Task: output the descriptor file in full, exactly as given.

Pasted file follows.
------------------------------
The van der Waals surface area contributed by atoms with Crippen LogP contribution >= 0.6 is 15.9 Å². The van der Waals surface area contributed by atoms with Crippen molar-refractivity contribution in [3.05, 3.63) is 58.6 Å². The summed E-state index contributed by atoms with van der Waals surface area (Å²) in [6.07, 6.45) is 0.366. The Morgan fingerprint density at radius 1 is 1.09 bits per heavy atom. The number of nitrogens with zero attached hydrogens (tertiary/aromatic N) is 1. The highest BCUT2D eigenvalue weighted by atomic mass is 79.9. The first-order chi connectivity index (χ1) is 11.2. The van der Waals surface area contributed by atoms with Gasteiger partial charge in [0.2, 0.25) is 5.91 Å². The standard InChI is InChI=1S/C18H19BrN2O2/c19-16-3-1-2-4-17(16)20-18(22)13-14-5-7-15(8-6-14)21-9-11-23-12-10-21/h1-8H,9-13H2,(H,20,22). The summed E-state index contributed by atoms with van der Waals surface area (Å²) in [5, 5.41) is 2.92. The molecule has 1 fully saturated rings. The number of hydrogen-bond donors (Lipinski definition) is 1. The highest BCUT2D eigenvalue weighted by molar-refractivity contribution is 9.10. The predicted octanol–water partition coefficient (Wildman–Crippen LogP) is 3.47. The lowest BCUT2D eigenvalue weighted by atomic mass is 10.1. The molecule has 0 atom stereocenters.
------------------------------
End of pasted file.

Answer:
The van der Waals surface area contributed by atoms with Crippen LogP contribution >= 0.6 is 15.9 Å². The van der Waals surface area contributed by atoms with Crippen molar-refractivity contribution in [3.05, 3.63) is 58.6 Å². The summed E-state index contributed by atoms with van der Waals surface area (Å²) in [6.07, 6.45) is 0.366. The Morgan fingerprint density at radius 1 is 1.09 bits per heavy atom. The number of nitrogens with zero attached hydrogens (tertiary/aromatic N) is 1. The highest BCUT2D eigenvalue weighted by atomic mass is 79.9. The first-order chi connectivity index (χ1) is 11.2. The van der Waals surface area contributed by atoms with Gasteiger partial charge in [0.2, 0.25) is 5.91 Å². The standard InChI is InChI=1S/C18H19BrN2O2/c19-16-3-1-2-4-17(16)20-18(22)13-14-5-7-15(8-6-14)21-9-11-23-12-10-21/h1-8H,9-13H2,(H,20,22). The summed E-state index contributed by atoms with van der Waals surface area (Å²) in [5, 5.41) is 2.92. The molecule has 1 fully saturated rings. The number of hydrogen-bond donors (Lipinski definition) is 1. The highest BCUT2D eigenvalue weighted by molar-refractivity contribution is 9.10. The predicted octanol–water partition coefficient (Wildman–Crippen LogP) is 3.47. The lowest BCUT2D eigenvalue weighted by atomic mass is 10.1. The molecule has 0 atom stereocenters.